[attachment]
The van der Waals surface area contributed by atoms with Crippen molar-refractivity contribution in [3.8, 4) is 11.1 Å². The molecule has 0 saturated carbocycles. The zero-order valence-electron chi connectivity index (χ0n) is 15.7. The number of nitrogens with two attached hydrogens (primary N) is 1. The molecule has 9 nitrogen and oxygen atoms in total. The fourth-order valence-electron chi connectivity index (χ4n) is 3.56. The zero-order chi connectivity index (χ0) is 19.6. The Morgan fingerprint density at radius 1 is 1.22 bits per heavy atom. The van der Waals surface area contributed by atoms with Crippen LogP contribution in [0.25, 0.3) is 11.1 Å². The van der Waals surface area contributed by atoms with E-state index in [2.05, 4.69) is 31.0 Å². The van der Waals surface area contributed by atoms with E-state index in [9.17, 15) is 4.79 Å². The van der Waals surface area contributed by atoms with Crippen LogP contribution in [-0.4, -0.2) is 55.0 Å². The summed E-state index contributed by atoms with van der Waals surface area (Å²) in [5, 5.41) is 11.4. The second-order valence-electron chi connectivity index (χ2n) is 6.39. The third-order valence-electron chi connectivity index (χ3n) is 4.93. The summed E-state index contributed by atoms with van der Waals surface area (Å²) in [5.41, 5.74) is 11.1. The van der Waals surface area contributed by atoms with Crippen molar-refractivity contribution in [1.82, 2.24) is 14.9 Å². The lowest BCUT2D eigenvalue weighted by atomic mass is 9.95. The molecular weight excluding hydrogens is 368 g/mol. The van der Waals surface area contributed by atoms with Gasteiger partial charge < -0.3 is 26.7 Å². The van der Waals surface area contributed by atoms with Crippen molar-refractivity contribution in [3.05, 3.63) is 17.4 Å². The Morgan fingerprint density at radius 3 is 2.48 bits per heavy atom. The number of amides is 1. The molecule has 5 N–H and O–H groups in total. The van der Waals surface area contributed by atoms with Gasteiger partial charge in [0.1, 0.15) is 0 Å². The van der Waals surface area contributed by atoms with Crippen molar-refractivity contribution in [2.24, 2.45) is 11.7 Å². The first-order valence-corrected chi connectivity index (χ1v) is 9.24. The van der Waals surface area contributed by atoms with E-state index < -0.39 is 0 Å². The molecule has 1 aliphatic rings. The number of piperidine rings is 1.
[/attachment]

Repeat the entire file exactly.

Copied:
The van der Waals surface area contributed by atoms with Crippen molar-refractivity contribution in [3.8, 4) is 11.1 Å². The molecule has 0 saturated carbocycles. The zero-order valence-electron chi connectivity index (χ0n) is 15.7. The number of nitrogens with two attached hydrogens (primary N) is 1. The molecule has 9 nitrogen and oxygen atoms in total. The fourth-order valence-electron chi connectivity index (χ4n) is 3.56. The zero-order chi connectivity index (χ0) is 19.6. The Morgan fingerprint density at radius 1 is 1.22 bits per heavy atom. The van der Waals surface area contributed by atoms with Crippen LogP contribution in [0.25, 0.3) is 11.1 Å². The van der Waals surface area contributed by atoms with E-state index in [2.05, 4.69) is 31.0 Å². The van der Waals surface area contributed by atoms with E-state index in [9.17, 15) is 4.79 Å². The van der Waals surface area contributed by atoms with Crippen LogP contribution in [-0.4, -0.2) is 55.0 Å². The summed E-state index contributed by atoms with van der Waals surface area (Å²) in [5, 5.41) is 11.4. The second-order valence-electron chi connectivity index (χ2n) is 6.39. The third-order valence-electron chi connectivity index (χ3n) is 4.93. The summed E-state index contributed by atoms with van der Waals surface area (Å²) in [5.41, 5.74) is 11.1. The van der Waals surface area contributed by atoms with Crippen molar-refractivity contribution in [1.82, 2.24) is 14.9 Å². The lowest BCUT2D eigenvalue weighted by atomic mass is 9.95. The molecular weight excluding hydrogens is 368 g/mol. The van der Waals surface area contributed by atoms with Gasteiger partial charge < -0.3 is 26.7 Å². The van der Waals surface area contributed by atoms with Crippen molar-refractivity contribution in [3.05, 3.63) is 17.4 Å². The Morgan fingerprint density at radius 3 is 2.48 bits per heavy atom. The number of amides is 1. The molecule has 5 N–H and O–H groups in total. The van der Waals surface area contributed by atoms with Gasteiger partial charge in [0.1, 0.15) is 0 Å². The van der Waals surface area contributed by atoms with Crippen molar-refractivity contribution in [2.24, 2.45) is 11.7 Å². The first-order valence-corrected chi connectivity index (χ1v) is 9.24. The van der Waals surface area contributed by atoms with E-state index < -0.39 is 0 Å². The molecule has 1 aliphatic rings. The number of piperidine rings is 1.